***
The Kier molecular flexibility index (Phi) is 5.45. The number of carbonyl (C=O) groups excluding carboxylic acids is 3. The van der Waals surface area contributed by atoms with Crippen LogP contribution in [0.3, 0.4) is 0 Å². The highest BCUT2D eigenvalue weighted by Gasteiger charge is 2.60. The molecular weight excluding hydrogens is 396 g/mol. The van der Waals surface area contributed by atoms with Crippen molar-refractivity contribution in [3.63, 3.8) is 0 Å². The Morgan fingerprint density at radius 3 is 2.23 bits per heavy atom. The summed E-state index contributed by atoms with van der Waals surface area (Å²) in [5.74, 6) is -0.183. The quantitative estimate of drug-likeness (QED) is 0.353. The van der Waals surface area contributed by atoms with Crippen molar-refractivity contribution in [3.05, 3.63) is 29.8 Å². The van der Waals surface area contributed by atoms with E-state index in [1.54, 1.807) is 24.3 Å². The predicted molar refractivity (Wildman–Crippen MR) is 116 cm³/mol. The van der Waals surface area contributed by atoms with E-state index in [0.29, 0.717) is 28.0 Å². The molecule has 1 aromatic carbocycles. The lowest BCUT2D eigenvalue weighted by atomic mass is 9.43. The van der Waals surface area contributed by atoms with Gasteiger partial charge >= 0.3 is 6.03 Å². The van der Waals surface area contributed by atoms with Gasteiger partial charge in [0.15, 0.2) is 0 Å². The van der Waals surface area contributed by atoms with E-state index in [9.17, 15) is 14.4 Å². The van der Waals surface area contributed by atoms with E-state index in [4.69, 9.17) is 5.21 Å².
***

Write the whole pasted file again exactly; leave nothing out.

The Kier molecular flexibility index (Phi) is 5.45. The number of carbonyl (C=O) groups excluding carboxylic acids is 3. The van der Waals surface area contributed by atoms with Crippen LogP contribution in [0.3, 0.4) is 0 Å². The highest BCUT2D eigenvalue weighted by Gasteiger charge is 2.60. The molecular weight excluding hydrogens is 396 g/mol. The van der Waals surface area contributed by atoms with Crippen molar-refractivity contribution in [3.63, 3.8) is 0 Å². The Morgan fingerprint density at radius 3 is 2.23 bits per heavy atom. The summed E-state index contributed by atoms with van der Waals surface area (Å²) in [5.74, 6) is -0.183. The quantitative estimate of drug-likeness (QED) is 0.353. The van der Waals surface area contributed by atoms with Crippen molar-refractivity contribution in [3.05, 3.63) is 29.8 Å². The van der Waals surface area contributed by atoms with E-state index in [1.54, 1.807) is 24.3 Å². The predicted molar refractivity (Wildman–Crippen MR) is 116 cm³/mol. The van der Waals surface area contributed by atoms with E-state index in [0.29, 0.717) is 28.0 Å². The molecule has 1 aromatic carbocycles. The lowest BCUT2D eigenvalue weighted by atomic mass is 9.43. The van der Waals surface area contributed by atoms with Gasteiger partial charge >= 0.3 is 6.03 Å². The van der Waals surface area contributed by atoms with Gasteiger partial charge in [0.15, 0.2) is 0 Å². The van der Waals surface area contributed by atoms with E-state index in [9.17, 15) is 14.4 Å². The van der Waals surface area contributed by atoms with E-state index in [4.69, 9.17) is 5.21 Å².